“Students who enroll in [NCU]’s ASL program are those who want to work or teach in an educational setting or become freelance interpreters,” says Regina Daniels, the lead American Sign Language instructor in NCU’s Carlstrom Interpreter Training Program. “They also want to communicate with their friends and peers at school or work.”

  • Does ASL fulfill college language requirements?

    This often depends on the college or university in question. Schools that offer American Sign Language courses will typically consider them as fulfilling the foreign language requirement. For students who already have college credits from ASL courses and are transferring to a campus without American Sign Language courses, checking with a transfer advisor will be the best way to find out if their credits fulfill any requirements.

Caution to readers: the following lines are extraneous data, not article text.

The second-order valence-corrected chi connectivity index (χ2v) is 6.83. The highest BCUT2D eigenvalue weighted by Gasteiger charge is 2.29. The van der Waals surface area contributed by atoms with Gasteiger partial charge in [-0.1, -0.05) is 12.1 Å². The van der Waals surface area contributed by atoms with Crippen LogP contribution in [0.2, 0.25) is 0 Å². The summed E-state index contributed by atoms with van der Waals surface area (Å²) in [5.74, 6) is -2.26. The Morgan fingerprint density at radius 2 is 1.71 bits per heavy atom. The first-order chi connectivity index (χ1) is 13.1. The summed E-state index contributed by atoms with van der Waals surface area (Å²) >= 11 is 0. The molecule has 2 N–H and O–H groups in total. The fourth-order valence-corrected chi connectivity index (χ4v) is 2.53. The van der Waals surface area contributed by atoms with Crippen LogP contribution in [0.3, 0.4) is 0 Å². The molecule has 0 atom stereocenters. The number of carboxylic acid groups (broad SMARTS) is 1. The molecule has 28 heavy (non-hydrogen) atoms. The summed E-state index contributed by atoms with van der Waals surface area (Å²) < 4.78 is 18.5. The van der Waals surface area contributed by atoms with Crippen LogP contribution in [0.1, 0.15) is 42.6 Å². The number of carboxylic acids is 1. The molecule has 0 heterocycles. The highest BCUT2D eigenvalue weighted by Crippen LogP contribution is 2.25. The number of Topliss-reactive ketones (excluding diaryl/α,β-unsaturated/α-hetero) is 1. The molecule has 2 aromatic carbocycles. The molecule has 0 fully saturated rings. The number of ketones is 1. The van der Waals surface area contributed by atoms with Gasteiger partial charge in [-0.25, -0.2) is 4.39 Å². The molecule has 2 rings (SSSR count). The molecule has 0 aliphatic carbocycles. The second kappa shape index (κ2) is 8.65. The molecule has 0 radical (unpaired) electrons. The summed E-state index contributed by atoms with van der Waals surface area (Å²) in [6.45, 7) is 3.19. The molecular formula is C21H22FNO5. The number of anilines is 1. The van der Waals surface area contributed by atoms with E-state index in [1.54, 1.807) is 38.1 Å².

• Can you take ASL classes online? Are there ASL-specific disadvantages to learning the language online?

    Yes, many colleges and universities offer ASL programs and courses online. While online programs have dozens of familiar benefits (like scheduling flexibility), learning ASL online may be difficult because students can have a difficult time finding someone to practice and converse with outside of the digital classroom.

    However, taking ASL online can have some distinct advantages. “Virtual language learning will encourage students to use a no-voice policy and to communicate with their professors and classmates in sign,” adds Daniels.

  • What should students look for in an ASL program?